I'm intrigued by the question. However, there is one thing I haven't seen mentioned. Very often, the most stunning looking graphical decisions are an annoyance to the audience that does not expect it to be that stunning. For instance, when I first started with jQuery, I felt tempted to animate EVERYTHING I could find, menubars, dropdowns, loading gifs etc. ...


4

Some sites allow people choose between different versions of the site they want, one tailored for faster connections (AKA "broadband") and one for slower connections (AKA "dial-up"). I would default to the heavier "broadband" version because that's the majority but allow easy switching to the lighter version before any large data servings. Then make the ...


3

The question really is about fast vs. slow connections, which you will have to deal with. In many places mobile connection speeds are comprable to dialup, and considering the number of people on mobile connections, you should have some option for them. Just serve the mobile version of your website to customers on slow connections, but give them the option ...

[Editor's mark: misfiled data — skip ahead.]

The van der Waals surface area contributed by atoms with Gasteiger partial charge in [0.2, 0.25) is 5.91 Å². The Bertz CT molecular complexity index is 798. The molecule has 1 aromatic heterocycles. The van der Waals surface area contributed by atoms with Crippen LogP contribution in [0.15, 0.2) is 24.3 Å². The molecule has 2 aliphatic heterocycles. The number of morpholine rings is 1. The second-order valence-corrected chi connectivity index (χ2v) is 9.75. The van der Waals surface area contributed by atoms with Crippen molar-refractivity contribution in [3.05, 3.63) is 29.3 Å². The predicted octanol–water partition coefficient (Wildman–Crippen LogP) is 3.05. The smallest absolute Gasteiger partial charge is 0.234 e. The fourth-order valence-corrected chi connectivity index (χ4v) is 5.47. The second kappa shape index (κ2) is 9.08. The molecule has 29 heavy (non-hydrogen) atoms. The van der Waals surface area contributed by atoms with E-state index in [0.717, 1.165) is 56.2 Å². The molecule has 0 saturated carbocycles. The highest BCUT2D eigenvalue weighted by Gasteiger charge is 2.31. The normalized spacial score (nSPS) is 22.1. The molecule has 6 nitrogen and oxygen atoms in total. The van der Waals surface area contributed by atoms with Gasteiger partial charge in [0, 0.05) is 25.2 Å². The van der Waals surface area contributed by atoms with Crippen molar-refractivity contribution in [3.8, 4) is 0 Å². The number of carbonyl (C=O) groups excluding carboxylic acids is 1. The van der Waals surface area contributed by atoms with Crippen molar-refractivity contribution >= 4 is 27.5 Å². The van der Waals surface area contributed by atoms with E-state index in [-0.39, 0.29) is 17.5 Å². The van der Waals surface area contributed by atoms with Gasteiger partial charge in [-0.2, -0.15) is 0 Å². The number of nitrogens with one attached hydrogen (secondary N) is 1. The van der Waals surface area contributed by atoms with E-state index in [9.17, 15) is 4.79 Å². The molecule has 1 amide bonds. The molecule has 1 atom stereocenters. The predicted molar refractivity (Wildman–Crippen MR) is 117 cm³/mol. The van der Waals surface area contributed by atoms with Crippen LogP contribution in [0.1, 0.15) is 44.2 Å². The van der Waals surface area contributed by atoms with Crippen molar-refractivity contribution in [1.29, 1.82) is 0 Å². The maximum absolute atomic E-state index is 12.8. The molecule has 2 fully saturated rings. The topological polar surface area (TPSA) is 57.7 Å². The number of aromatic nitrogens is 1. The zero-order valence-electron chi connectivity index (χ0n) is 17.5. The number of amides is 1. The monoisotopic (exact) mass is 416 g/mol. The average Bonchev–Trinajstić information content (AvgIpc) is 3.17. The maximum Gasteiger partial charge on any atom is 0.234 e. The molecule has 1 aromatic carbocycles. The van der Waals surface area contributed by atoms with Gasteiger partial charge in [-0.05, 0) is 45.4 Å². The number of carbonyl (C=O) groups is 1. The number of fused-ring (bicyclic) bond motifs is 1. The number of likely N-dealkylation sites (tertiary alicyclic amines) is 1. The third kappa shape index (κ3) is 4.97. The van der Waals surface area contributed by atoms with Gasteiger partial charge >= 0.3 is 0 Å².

3

I agree with John and Ben, but I would like to expand a bit their answers with a definition of usability given in the book Interaction design, by Rogers, Sharp, and Preece. Goals of usability: Effectiveness Efficiency (speed is related to it) Safety Utility Learnability Memorability I think that the success of a mobile app or any other interactive ...


3

The best option may be to do something in between. If you are showing the average rate for the last 5 seconds (or whatever amount of time works best for you), then you should minimize the jumpiness, while still reacting in a timely manner to large changes in speed. In your example, this method would show 4 MBps for the first few minutes, and would go down ...